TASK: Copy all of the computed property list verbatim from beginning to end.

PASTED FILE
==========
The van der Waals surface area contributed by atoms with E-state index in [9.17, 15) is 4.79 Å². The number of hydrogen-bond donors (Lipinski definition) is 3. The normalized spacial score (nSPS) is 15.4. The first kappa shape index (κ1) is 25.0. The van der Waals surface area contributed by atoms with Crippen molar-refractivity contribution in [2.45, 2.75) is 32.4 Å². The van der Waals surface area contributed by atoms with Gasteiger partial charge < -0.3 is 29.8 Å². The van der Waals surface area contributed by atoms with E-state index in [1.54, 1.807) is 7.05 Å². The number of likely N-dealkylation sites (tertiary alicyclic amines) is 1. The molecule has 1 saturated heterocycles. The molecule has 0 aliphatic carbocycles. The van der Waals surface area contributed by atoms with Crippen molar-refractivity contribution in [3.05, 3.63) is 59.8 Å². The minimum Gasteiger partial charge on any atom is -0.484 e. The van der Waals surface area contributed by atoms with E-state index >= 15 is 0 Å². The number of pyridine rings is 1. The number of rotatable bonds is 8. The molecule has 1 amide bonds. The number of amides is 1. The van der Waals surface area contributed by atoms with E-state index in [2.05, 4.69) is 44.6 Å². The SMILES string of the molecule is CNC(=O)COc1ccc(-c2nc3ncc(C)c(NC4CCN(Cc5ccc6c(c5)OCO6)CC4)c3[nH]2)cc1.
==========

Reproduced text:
The van der Waals surface area contributed by atoms with E-state index in [9.17, 15) is 4.79 Å². The number of hydrogen-bond donors (Lipinski definition) is 3. The normalized spacial score (nSPS) is 15.4. The first kappa shape index (κ1) is 25.0. The van der Waals surface area contributed by atoms with Crippen molar-refractivity contribution in [2.45, 2.75) is 32.4 Å². The van der Waals surface area contributed by atoms with Gasteiger partial charge < -0.3 is 29.8 Å². The van der Waals surface area contributed by atoms with E-state index in [1.54, 1.807) is 7.05 Å². The number of likely N-dealkylation sites (tertiary alicyclic amines) is 1. The molecule has 1 saturated heterocycles. The molecule has 0 aliphatic carbocycles. The van der Waals surface area contributed by atoms with Crippen molar-refractivity contribution in [3.05, 3.63) is 59.8 Å². The minimum Gasteiger partial charge on any atom is -0.484 e. The van der Waals surface area contributed by atoms with E-state index >= 15 is 0 Å². The number of pyridine rings is 1. The number of rotatable bonds is 8. The molecule has 1 amide bonds. The number of amides is 1. The van der Waals surface area contributed by atoms with E-state index in [2.05, 4.69) is 44.6 Å². The SMILES string of the molecule is CNC(=O)COc1ccc(-c2nc3ncc(C)c(NC4CCN(Cc5ccc6c(c5)OCO6)CC4)c3[nH]2)cc1.